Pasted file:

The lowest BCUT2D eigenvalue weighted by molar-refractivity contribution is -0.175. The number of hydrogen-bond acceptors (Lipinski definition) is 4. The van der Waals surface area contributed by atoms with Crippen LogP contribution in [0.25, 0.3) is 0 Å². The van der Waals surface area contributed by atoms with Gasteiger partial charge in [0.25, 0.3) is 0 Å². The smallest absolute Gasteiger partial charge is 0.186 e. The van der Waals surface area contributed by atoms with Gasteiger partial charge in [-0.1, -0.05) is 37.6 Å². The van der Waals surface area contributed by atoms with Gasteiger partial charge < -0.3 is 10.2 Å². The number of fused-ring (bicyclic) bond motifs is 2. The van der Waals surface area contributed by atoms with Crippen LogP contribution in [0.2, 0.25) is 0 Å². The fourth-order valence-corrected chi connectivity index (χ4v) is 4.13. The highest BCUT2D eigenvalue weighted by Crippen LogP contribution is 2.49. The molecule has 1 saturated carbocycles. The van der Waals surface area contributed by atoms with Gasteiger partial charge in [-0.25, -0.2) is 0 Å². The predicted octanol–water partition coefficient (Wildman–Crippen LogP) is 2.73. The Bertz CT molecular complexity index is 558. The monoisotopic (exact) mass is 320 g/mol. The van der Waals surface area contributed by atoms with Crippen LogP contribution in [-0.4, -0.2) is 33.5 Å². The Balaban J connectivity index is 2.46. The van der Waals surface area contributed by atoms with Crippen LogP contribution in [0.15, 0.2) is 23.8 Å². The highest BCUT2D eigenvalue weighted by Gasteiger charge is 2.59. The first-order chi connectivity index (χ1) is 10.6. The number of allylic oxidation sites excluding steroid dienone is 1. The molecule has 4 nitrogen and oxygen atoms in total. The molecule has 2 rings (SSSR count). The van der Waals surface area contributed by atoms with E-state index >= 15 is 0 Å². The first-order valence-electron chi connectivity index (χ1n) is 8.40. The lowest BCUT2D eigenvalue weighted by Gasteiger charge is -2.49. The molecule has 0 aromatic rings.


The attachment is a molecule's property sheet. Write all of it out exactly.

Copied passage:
The lowest BCUT2D eigenvalue weighted by molar-refractivity contribution is -0.175. The number of hydrogen-bond acceptors (Lipinski definition) is 4. The van der Waals surface area contributed by atoms with Crippen LogP contribution in [0.25, 0.3) is 0 Å². The van der Waals surface area contributed by atoms with Gasteiger partial charge in [0.25, 0.3) is 0 Å². The smallest absolute Gasteiger partial charge is 0.186 e. The van der Waals surface area contributed by atoms with Gasteiger partial charge in [-0.1, -0.05) is 37.6 Å². The van der Waals surface area contributed by atoms with Gasteiger partial charge < -0.3 is 10.2 Å². The number of fused-ring (bicyclic) bond motifs is 2. The van der Waals surface area contributed by atoms with Crippen LogP contribution in [0.2, 0.25) is 0 Å². The fourth-order valence-corrected chi connectivity index (χ4v) is 4.13. The highest BCUT2D eigenvalue weighted by Crippen LogP contribution is 2.49. The molecule has 1 saturated carbocycles. The van der Waals surface area contributed by atoms with Gasteiger partial charge in [-0.25, -0.2) is 0 Å². The predicted octanol–water partition coefficient (Wildman–Crippen LogP) is 2.73. The Bertz CT molecular complexity index is 558. The monoisotopic (exact) mass is 320 g/mol. The van der Waals surface area contributed by atoms with Crippen LogP contribution in [-0.4, -0.2) is 33.5 Å². The Balaban J connectivity index is 2.46. The van der Waals surface area contributed by atoms with Crippen LogP contribution in [0.15, 0.2) is 23.8 Å². The highest BCUT2D eigenvalue weighted by Gasteiger charge is 2.59. The first-order chi connectivity index (χ1) is 10.6. The number of allylic oxidation sites excluding steroid dienone is 1. The molecule has 4 nitrogen and oxygen atoms in total. The molecule has 2 rings (SSSR count). The van der Waals surface area contributed by atoms with E-state index >= 15 is 0 Å². The first-order valence-electron chi connectivity index (χ1n) is 8.40. The lowest BCUT2D eigenvalue weighted by Gasteiger charge is -2.49. The molecule has 0 aromatic rings.